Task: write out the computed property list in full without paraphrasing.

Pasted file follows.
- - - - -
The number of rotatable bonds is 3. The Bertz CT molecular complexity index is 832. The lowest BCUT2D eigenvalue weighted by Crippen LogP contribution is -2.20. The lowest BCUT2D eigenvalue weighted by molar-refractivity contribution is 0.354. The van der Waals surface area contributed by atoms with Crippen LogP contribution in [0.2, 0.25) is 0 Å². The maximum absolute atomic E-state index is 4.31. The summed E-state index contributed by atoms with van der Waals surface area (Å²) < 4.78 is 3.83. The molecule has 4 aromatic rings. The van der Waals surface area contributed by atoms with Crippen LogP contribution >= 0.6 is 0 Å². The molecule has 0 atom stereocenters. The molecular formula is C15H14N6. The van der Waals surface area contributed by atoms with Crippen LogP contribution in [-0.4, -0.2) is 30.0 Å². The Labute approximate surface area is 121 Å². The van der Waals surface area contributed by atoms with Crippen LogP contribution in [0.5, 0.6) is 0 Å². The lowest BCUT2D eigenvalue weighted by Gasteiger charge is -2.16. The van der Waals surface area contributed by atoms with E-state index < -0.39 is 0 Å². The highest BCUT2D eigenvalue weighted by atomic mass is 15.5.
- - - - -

The number of rotatable bonds is 3. The Bertz CT molecular complexity index is 832. The lowest BCUT2D eigenvalue weighted by Crippen LogP contribution is -2.20. The lowest BCUT2D eigenvalue weighted by molar-refractivity contribution is 0.354. The van der Waals surface area contributed by atoms with Crippen LogP contribution in [0.2, 0.25) is 0 Å². The maximum absolute atomic E-state index is 4.31. The summed E-state index contributed by atoms with van der Waals surface area (Å²) < 4.78 is 3.83. The molecule has 4 aromatic rings. The van der Waals surface area contributed by atoms with Crippen LogP contribution >= 0.6 is 0 Å². The molecule has 0 atom stereocenters. The molecular formula is C15H14N6. The van der Waals surface area contributed by atoms with Crippen LogP contribution in [-0.4, -0.2) is 30.0 Å². The Labute approximate surface area is 121 Å². The van der Waals surface area contributed by atoms with Crippen LogP contribution in [0.5, 0.6) is 0 Å². The lowest BCUT2D eigenvalue weighted by Gasteiger charge is -2.16. The van der Waals surface area contributed by atoms with E-state index < -0.39 is 0 Å². The highest BCUT2D eigenvalue weighted by atomic mass is 15.5.